hottest in the sixties, and had acted together in 1964's "The
Americanization of Emily.")
Robert Preston, "The Music Man" of late fifties Broadway and 1962 screen fame, further added an element of early sixties nostalgia -- with the twist that he here used his booming vocal tones in the service of a delightfully out and comfortable gay man. Preston was one of two hot contenders for the Best Supporting Actor Oscar that year. The winner was Lou Gossett, Jr. for his Drill Instructor in "An Officer And A Gentleman."
Rounding out the great cast are Lesley Ann Warren (sexy and very funny) in an Oscar-nominated role as Garner's mob moll floozie, and Alex Karras, continually funny as Garner's softhearted ox of a bodyguard. (Karras gets a classic Blake Edwards slapstick routine trapped in the freezing snow outside a Paris hotel, getting big laughs out of the simple line: "You've got heat? That's good.")
And be sure to keep a lookout for "Sherloque Tanney" as the French private detective on Victor/Victoria's trail. Tanney was Blake Edwards dentist, and appeared in almost every Blake Edwards film from "Darling Lili" (1970) on. Other than his corpse in "SOB," (1981), the French detective is possibly Dr. Tanney's greatest role on the screen. Tanney, too, gets to anchor several great trademark Blake Edwards slapstick routines.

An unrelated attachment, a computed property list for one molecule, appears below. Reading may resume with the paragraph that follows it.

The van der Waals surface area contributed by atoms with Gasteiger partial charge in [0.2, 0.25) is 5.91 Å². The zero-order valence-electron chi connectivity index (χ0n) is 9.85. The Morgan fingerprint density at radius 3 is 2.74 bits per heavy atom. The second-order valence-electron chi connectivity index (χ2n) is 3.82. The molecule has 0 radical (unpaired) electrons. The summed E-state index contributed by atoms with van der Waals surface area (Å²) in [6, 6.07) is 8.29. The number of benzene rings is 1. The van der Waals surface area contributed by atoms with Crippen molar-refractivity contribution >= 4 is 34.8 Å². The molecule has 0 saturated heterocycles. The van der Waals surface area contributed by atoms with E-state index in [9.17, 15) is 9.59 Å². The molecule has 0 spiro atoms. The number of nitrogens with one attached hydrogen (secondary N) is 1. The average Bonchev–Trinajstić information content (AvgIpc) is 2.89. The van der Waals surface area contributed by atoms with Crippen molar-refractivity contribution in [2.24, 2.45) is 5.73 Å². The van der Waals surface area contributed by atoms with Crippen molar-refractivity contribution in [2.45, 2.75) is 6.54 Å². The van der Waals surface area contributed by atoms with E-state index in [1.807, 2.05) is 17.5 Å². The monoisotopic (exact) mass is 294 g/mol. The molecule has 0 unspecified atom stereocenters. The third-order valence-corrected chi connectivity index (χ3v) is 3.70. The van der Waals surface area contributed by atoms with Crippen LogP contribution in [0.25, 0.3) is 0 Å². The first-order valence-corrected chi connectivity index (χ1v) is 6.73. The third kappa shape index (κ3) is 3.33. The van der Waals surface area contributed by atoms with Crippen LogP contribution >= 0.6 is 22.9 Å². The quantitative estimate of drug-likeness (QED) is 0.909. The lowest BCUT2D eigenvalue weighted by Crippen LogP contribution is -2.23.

Oh, and there's music, too. Enough music for a Broadway musical (which is what "Victor/Victoria" became), and with a sad and wistful Mancini title tune (reprised in the film by Andrews) that reminds one a bit of "Moon River" and "Days of Wine and Roses." Just like in the early sixties.
Three of the stars of this movie all made their mark playing wholesome characters, (and all in musicals, ironically) but they certainly got rid of those personas in this film. Julie Andrews finally solved the problem of Maria by playing a woman pretending to be a man pretending to be a woman, Robert Preston's gay entertainer is a long, long way from Harold Hill, and Lesley Ann Warren... well, her floozy moll ("Ya mean you really aw... quee-uh?") basically erases all memories of Cinderella. All give excellent performances in this entertaining, funny film from director/co-writer Blake Edwards. And they all get to sing some great songs from Henry Mancini and Leslie Brucusse, among them "Le Jazz Hot," (in which Andrews sings in her lower range, and actually sizzles) "The Shady Dame From Seville," (first sung by Andrews, then hilariously reprised at the end by Preston) and "Chicago, Illinois." (Warren is great in that) Though there is a long stretch in the middle that either included jokes and/or subtleties that went over my head or just wasn't funny, though not bad, otherwise it's a great comedy. In addition to the three performers mentioned, James Garner is also good as the gangster who falls for Andrews but is unsure of her gender.